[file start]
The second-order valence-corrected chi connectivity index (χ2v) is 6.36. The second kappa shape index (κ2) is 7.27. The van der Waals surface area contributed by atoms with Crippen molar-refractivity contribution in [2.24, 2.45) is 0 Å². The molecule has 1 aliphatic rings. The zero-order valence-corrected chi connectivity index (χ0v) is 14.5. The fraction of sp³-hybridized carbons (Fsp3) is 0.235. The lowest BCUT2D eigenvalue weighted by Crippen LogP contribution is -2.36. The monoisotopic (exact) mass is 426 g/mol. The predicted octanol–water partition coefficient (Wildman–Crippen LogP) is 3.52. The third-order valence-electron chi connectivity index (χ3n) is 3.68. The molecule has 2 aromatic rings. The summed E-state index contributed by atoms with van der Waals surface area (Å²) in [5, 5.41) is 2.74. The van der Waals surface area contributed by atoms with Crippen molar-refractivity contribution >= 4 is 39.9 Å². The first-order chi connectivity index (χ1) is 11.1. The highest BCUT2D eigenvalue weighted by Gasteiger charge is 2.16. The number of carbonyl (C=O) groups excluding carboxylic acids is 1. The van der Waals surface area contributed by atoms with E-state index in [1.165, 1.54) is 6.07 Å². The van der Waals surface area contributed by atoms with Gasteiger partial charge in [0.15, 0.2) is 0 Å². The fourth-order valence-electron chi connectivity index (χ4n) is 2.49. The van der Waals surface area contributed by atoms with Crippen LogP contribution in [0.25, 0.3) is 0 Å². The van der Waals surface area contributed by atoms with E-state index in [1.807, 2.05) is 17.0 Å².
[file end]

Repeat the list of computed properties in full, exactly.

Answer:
The second-order valence-corrected chi connectivity index (χ2v) is 6.36. The second kappa shape index (κ2) is 7.27. The van der Waals surface area contributed by atoms with Crippen molar-refractivity contribution in [2.24, 2.45) is 0 Å². The molecule has 1 aliphatic rings. The zero-order valence-corrected chi connectivity index (χ0v) is 14.5. The fraction of sp³-hybridized carbons (Fsp3) is 0.235. The lowest BCUT2D eigenvalue weighted by Crippen LogP contribution is -2.36. The monoisotopic (exact) mass is 426 g/mol. The predicted octanol–water partition coefficient (Wildman–Crippen LogP) is 3.52. The third-order valence-electron chi connectivity index (χ3n) is 3.68. The molecule has 2 aromatic rings. The summed E-state index contributed by atoms with van der Waals surface area (Å²) in [5, 5.41) is 2.74. The van der Waals surface area contributed by atoms with Crippen molar-refractivity contribution >= 4 is 39.9 Å². The first-order chi connectivity index (χ1) is 11.1. The highest BCUT2D eigenvalue weighted by Gasteiger charge is 2.16. The number of carbonyl (C=O) groups excluding carboxylic acids is 1. The van der Waals surface area contributed by atoms with E-state index in [1.165, 1.54) is 6.07 Å². The van der Waals surface area contributed by atoms with Gasteiger partial charge in [0.15, 0.2) is 0 Å². The fourth-order valence-electron chi connectivity index (χ4n) is 2.49. The van der Waals surface area contributed by atoms with Crippen LogP contribution in [0.25, 0.3) is 0 Å². The van der Waals surface area contributed by atoms with E-state index in [1.807, 2.05) is 17.0 Å².